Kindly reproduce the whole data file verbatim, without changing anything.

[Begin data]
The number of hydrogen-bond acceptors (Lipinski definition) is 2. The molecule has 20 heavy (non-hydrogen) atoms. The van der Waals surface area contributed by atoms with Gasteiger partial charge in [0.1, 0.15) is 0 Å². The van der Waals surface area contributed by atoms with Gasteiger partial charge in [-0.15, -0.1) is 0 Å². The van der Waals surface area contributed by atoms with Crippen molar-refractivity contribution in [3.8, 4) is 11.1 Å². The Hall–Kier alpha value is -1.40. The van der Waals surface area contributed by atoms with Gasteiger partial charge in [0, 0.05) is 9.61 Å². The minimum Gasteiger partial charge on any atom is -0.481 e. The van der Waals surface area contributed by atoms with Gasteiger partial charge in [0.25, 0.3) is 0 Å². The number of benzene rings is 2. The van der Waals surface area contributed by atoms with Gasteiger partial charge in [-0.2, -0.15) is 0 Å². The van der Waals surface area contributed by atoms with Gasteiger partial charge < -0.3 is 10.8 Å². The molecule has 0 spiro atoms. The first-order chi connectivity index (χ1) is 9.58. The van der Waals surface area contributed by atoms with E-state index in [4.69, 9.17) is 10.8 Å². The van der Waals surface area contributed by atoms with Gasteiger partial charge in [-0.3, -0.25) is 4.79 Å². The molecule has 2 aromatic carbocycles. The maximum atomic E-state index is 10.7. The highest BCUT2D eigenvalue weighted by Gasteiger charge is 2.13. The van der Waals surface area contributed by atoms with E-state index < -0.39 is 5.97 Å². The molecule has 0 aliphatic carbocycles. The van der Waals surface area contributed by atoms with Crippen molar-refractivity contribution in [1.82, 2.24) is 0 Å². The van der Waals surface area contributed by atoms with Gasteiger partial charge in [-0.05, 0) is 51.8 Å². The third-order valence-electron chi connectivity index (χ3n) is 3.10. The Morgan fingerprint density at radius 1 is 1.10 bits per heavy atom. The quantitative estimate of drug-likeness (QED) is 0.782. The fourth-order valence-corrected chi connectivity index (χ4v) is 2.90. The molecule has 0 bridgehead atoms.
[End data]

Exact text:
The number of hydrogen-bond acceptors (Lipinski definition) is 2. The molecule has 20 heavy (non-hydrogen) atoms. The van der Waals surface area contributed by atoms with Gasteiger partial charge in [0.1, 0.15) is 0 Å². The van der Waals surface area contributed by atoms with Gasteiger partial charge in [-0.15, -0.1) is 0 Å². The van der Waals surface area contributed by atoms with Crippen molar-refractivity contribution in [3.8, 4) is 11.1 Å². The Hall–Kier alpha value is -1.40. The van der Waals surface area contributed by atoms with Gasteiger partial charge in [0, 0.05) is 9.61 Å². The minimum Gasteiger partial charge on any atom is -0.481 e. The van der Waals surface area contributed by atoms with Gasteiger partial charge in [0.25, 0.3) is 0 Å². The number of benzene rings is 2. The van der Waals surface area contributed by atoms with Gasteiger partial charge in [-0.2, -0.15) is 0 Å². The van der Waals surface area contributed by atoms with Gasteiger partial charge < -0.3 is 10.8 Å². The molecule has 0 spiro atoms. The first-order chi connectivity index (χ1) is 9.58. The van der Waals surface area contributed by atoms with E-state index in [4.69, 9.17) is 10.8 Å². The van der Waals surface area contributed by atoms with Gasteiger partial charge in [-0.3, -0.25) is 4.79 Å². The molecule has 2 aromatic carbocycles. The maximum atomic E-state index is 10.7. The highest BCUT2D eigenvalue weighted by Gasteiger charge is 2.13. The van der Waals surface area contributed by atoms with E-state index < -0.39 is 5.97 Å². The molecule has 0 aliphatic carbocycles. The van der Waals surface area contributed by atoms with Crippen molar-refractivity contribution in [1.82, 2.24) is 0 Å². The van der Waals surface area contributed by atoms with Gasteiger partial charge in [-0.05, 0) is 51.8 Å². The third-order valence-electron chi connectivity index (χ3n) is 3.10. The Morgan fingerprint density at radius 1 is 1.10 bits per heavy atom. The quantitative estimate of drug-likeness (QED) is 0.782. The fourth-order valence-corrected chi connectivity index (χ4v) is 2.90. The molecule has 0 bridgehead atoms.